Regardless, there's been a history of owners reporting that their furry floofs basically predicted an earthquake before it happened. But can they really do that? Well, it turns out that scientists don't really know. There has never been a conclusive study that shows one way or the other whether our pets can feel or predict through sight, smell, hearing, or any other sense.
But some research shows, as do the countless stories out there, that our pets may actually have an ability to sense trouble like this before it's coming, so it's a good idea to learn the signs and behaviors your pooch may exhibit before an earthquake hits your home!
Signs Your Dog May Be Reacting to an Earthquake
This can include aimlessly running around a room and panicking, barking or crying for no apparent reason, or other anxious behavior. They may growl, hide, or cower in a place that is safe and comfortable to them, or they may become super clingy and refuse to leave your side. It should be relatively easy to tell if your dog is feeling some sort of discomfort.
They may also exhibit signs of fear. Submissive and fearful behavior traits in dogs can include, again, whimpering, crying, and general distress. A fearful dog may roll over on their belly or tuck their tails between their legs. Like tucking their tail, a dog that is afraid will often press their ears flat to their head as well. Their eyes will usually be relatively wide, and they may even shake or quiver. Many dogs will also "raise their hackles", meaning that the hair along their backs will raise.
Lastly, dogs that are afraid, especially if they don't know what to direct their fear at, may also lash out in a way that they normally would not. This type of aggressive behavior may include lips pulled back so that you can see their teeth, as well as a wrinkled nose.
The fact there is not one, common behavioral trait across all breeds is partially what makes the question of whether dogs can sense earthquakes difficult. Because all dogs, and animals in general, act differently in the face of an earthquake, there's no way to truly tell that they're particularly reacting to a natural disaster.
It's important, in any case, to note your dog's normal behavior patterns so you'll notice when they're acting differently. It's also especially important to notice when these signs seem to be happening with no immediate or known cause. If your dog is flipping out and you can't pinpoint a reason as to why, it may be that they're actually feeling and hearing the beginning tremors of an earthquake that you are not yet aware of.
- Sweaty paws
- Back hair on edge
- Lips pushed forward
- Tail tucking
- Ears back
- Pupils dilated
- Submissive or fearful behavior
- Rolling over on their stomach
- Crying or whimpering
- Running to hide in a safe space
- Aggressive behavior or snapping
- Barking at nothing
- Acting clingy or needy
The History Behind Dogs and Earthquakes
Since then, there have been various reports the world over of pets acting strangely in the days and hours before an earthquake hits. This occurrence was reported before a magnitude 9 earthquake in 2011, in China before an earthquake in 2008 and 1975, and more.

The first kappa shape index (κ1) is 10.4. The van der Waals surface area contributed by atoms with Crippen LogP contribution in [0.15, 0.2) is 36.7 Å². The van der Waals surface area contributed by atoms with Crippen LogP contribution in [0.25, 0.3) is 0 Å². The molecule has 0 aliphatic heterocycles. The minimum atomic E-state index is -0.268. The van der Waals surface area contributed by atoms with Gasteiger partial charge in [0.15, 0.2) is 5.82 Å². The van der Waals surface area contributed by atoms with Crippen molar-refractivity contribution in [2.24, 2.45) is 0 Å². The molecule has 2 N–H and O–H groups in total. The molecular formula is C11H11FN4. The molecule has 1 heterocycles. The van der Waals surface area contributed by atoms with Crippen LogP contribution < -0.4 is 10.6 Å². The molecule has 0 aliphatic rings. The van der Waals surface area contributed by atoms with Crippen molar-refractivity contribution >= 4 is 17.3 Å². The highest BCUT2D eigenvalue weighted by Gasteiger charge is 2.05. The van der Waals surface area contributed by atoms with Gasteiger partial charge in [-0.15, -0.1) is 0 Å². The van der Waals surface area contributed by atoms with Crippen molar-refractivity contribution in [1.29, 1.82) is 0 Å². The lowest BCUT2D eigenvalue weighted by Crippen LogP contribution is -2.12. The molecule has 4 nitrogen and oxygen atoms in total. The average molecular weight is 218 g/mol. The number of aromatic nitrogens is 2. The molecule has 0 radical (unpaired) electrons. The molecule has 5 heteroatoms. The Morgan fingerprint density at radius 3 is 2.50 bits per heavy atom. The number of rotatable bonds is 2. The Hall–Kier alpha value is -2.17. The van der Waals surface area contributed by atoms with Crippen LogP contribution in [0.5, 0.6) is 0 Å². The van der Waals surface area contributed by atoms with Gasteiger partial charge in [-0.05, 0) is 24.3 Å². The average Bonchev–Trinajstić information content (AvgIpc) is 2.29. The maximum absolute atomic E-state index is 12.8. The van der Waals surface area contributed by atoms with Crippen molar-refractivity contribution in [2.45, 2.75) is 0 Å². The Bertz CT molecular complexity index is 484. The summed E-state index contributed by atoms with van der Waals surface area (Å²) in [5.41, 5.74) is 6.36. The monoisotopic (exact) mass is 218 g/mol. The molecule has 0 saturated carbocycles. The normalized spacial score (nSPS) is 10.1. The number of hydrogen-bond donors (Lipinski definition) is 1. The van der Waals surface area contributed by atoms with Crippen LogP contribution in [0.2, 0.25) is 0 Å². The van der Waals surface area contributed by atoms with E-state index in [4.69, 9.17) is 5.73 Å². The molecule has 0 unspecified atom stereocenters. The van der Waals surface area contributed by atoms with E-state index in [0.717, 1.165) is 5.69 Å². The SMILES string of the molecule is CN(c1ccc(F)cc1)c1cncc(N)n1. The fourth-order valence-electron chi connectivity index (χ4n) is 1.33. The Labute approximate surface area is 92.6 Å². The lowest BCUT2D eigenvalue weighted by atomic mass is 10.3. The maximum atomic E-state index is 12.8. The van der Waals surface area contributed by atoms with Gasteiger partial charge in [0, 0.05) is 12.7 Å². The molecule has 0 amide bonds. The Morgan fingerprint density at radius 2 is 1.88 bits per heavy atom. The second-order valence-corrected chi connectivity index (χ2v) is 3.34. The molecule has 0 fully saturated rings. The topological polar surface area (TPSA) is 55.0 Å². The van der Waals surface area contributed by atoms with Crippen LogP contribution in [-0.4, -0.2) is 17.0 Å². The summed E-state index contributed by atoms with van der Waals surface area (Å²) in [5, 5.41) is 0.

The historical proof behind there being at least some sort of connection is long, so there is definitely a chance that the little pooch you keep at home may be a better predictor of earthquakes than you are!
The Science Behind Dogs and Earthquakes
Dogs have significantly better hearing than humans do. As a result, "very few humans notice the smaller P wave that travels the fastest from the earthquake source and arrives before the larger S wave. But many animals with more keen senses are able to feel [and hear] the P wave seconds before the S wave arrives."
Because they have a better sense of hearing, they may be able to hear the ground deformation and cracks that occur before the large quake takes place. So, while there's no strict consensus among scientists regarding whether dogs can absolutely predict earthquakes or other natural disasters before they happen, there is a high chance that it is possible.
Training Your Dog to Sense Earthquakes
Make sure to train your dog to come when called, so that if you get separated during an actual earthquake, they'll return to you once it's safe to come out of hiding. Similarly, you should train yourself to know your dog's behaviors. Make sure you know what your dog does when they're freaked out - where they go to hide and what behaviors they exhibit.
That way, you won't be shocked when your dog starts to show fear, and you'll be able to find them if you become separated during the actual event.
How to React if Your Dog Exhibits Any of These Behaviors:
Don't panic! For one thing, these types of behaviors are typical when dogs are afraid or uncomfortable in general and don't necessarily mean an earthquake is about to hit. Sometimes, dogs just bark or act strangely. Take notice if it really does seem to be at nothing you can see or hear.
Don't grab your pet! If there is an actual earthquake, you may want to grab your most prized protection to protect them - your dog! Don't! Dogs and other pets have a natural instinct to protect themselves during natural disasters after years of evolution. So get safe yourself - your dog probably already is!
Take preventative measures: if an earthquake occurs, there's a chance you and your dog may get separated. If that happens, you're going to want them to be returned to you ASAP! The best way to ensure this is a chip implant and a collar/tag, so make sure your dog is always wearing one!
Stay calm: if you stay calm, your doggo is more likely to stay calm, since they look to you for guidance. The calmer you stay, the more likely it is that your dog will stick with you, so try not to freak out when the ground starts shaking!